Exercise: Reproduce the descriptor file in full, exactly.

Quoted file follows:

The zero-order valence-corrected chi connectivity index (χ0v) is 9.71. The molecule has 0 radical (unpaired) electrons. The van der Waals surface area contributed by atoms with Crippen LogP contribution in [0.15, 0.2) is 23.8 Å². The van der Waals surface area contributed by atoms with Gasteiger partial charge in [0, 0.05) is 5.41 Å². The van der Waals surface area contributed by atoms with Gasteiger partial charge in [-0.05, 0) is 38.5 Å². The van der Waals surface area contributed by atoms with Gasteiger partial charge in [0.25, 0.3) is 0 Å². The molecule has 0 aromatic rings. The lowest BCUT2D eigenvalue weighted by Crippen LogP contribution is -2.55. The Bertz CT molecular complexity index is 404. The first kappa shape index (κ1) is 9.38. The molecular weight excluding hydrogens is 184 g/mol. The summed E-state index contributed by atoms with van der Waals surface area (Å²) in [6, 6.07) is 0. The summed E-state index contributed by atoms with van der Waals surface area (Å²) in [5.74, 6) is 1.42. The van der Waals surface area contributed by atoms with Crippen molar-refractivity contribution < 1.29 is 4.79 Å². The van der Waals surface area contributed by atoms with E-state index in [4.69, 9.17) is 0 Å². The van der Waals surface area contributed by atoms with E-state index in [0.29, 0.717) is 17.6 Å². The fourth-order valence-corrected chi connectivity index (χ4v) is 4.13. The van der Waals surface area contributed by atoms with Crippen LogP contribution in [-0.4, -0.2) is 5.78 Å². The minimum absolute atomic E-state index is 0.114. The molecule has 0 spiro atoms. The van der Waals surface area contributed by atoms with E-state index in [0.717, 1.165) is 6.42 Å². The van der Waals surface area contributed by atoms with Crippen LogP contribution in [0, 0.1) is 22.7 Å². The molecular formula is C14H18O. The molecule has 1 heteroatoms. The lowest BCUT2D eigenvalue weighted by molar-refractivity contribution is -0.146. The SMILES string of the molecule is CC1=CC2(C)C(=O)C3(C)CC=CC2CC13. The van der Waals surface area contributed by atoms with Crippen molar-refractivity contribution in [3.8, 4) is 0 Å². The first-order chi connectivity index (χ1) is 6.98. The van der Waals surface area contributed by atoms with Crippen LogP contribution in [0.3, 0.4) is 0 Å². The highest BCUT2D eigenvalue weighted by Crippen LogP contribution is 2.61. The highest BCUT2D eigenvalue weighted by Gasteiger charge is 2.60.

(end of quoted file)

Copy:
The zero-order valence-corrected chi connectivity index (χ0v) is 9.71. The molecule has 0 radical (unpaired) electrons. The van der Waals surface area contributed by atoms with Crippen LogP contribution in [0.15, 0.2) is 23.8 Å². The van der Waals surface area contributed by atoms with Gasteiger partial charge in [0, 0.05) is 5.41 Å². The van der Waals surface area contributed by atoms with Gasteiger partial charge in [-0.05, 0) is 38.5 Å². The van der Waals surface area contributed by atoms with Gasteiger partial charge in [0.25, 0.3) is 0 Å². The molecule has 0 aromatic rings. The lowest BCUT2D eigenvalue weighted by Crippen LogP contribution is -2.55. The Bertz CT molecular complexity index is 404. The first kappa shape index (κ1) is 9.38. The molecular weight excluding hydrogens is 184 g/mol. The summed E-state index contributed by atoms with van der Waals surface area (Å²) in [6, 6.07) is 0. The summed E-state index contributed by atoms with van der Waals surface area (Å²) in [5.74, 6) is 1.42. The van der Waals surface area contributed by atoms with Crippen molar-refractivity contribution < 1.29 is 4.79 Å². The van der Waals surface area contributed by atoms with E-state index in [4.69, 9.17) is 0 Å². The van der Waals surface area contributed by atoms with E-state index in [0.29, 0.717) is 17.6 Å². The fourth-order valence-corrected chi connectivity index (χ4v) is 4.13. The van der Waals surface area contributed by atoms with Crippen LogP contribution in [-0.4, -0.2) is 5.78 Å². The minimum absolute atomic E-state index is 0.114. The molecule has 0 spiro atoms. The van der Waals surface area contributed by atoms with E-state index in [0.717, 1.165) is 6.42 Å². The van der Waals surface area contributed by atoms with Crippen LogP contribution in [0, 0.1) is 22.7 Å². The molecular formula is C14H18O. The molecule has 1 heteroatoms. The lowest BCUT2D eigenvalue weighted by molar-refractivity contribution is -0.146. The SMILES string of the molecule is CC1=CC2(C)C(=O)C3(C)CC=CC2CC13. The van der Waals surface area contributed by atoms with Crippen molar-refractivity contribution in [3.8, 4) is 0 Å². The first-order chi connectivity index (χ1) is 6.98. The van der Waals surface area contributed by atoms with Crippen LogP contribution in [0.3, 0.4) is 0 Å². The highest BCUT2D eigenvalue weighted by Crippen LogP contribution is 2.61. The highest BCUT2D eigenvalue weighted by Gasteiger charge is 2.60.